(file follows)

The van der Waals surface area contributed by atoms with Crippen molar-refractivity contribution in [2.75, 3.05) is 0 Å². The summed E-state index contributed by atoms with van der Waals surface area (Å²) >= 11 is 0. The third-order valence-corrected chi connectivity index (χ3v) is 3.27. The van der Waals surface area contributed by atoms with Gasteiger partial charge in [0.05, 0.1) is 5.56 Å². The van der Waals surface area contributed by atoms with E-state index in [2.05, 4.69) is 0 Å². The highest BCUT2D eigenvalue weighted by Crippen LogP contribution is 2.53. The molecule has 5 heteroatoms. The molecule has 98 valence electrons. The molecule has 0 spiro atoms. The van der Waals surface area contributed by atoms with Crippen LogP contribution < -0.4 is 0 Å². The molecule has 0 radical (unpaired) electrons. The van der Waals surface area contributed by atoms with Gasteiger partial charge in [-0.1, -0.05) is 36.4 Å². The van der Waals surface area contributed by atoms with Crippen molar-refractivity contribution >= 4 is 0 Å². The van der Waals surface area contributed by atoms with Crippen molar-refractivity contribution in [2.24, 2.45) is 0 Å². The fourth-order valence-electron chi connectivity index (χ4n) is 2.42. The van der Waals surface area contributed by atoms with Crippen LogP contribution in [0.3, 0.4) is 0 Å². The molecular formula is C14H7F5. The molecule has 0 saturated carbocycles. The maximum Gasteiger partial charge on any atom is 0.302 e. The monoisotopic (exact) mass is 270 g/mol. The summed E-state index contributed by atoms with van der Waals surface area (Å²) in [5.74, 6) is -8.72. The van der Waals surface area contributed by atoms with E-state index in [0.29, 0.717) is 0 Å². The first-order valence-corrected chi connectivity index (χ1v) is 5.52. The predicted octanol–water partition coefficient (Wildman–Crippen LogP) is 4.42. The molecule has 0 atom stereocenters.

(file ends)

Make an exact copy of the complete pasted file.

The van der Waals surface area contributed by atoms with Crippen molar-refractivity contribution in [2.75, 3.05) is 0 Å². The summed E-state index contributed by atoms with van der Waals surface area (Å²) >= 11 is 0. The third-order valence-corrected chi connectivity index (χ3v) is 3.27. The van der Waals surface area contributed by atoms with Gasteiger partial charge in [0.05, 0.1) is 5.56 Å². The van der Waals surface area contributed by atoms with E-state index in [2.05, 4.69) is 0 Å². The highest BCUT2D eigenvalue weighted by Crippen LogP contribution is 2.53. The molecule has 5 heteroatoms. The molecule has 98 valence electrons. The molecule has 0 spiro atoms. The van der Waals surface area contributed by atoms with Crippen LogP contribution < -0.4 is 0 Å². The molecule has 0 radical (unpaired) electrons. The van der Waals surface area contributed by atoms with Gasteiger partial charge in [-0.1, -0.05) is 36.4 Å². The van der Waals surface area contributed by atoms with Crippen molar-refractivity contribution >= 4 is 0 Å². The van der Waals surface area contributed by atoms with Crippen molar-refractivity contribution in [2.24, 2.45) is 0 Å². The fourth-order valence-electron chi connectivity index (χ4n) is 2.42. The van der Waals surface area contributed by atoms with Crippen LogP contribution in [0.3, 0.4) is 0 Å². The molecular formula is C14H7F5. The molecule has 0 saturated carbocycles. The maximum Gasteiger partial charge on any atom is 0.302 e. The monoisotopic (exact) mass is 270 g/mol. The summed E-state index contributed by atoms with van der Waals surface area (Å²) in [5.74, 6) is -8.72. The van der Waals surface area contributed by atoms with E-state index in [0.29, 0.717) is 0 Å². The first-order valence-corrected chi connectivity index (χ1v) is 5.52. The predicted octanol–water partition coefficient (Wildman–Crippen LogP) is 4.42. The molecule has 0 atom stereocenters.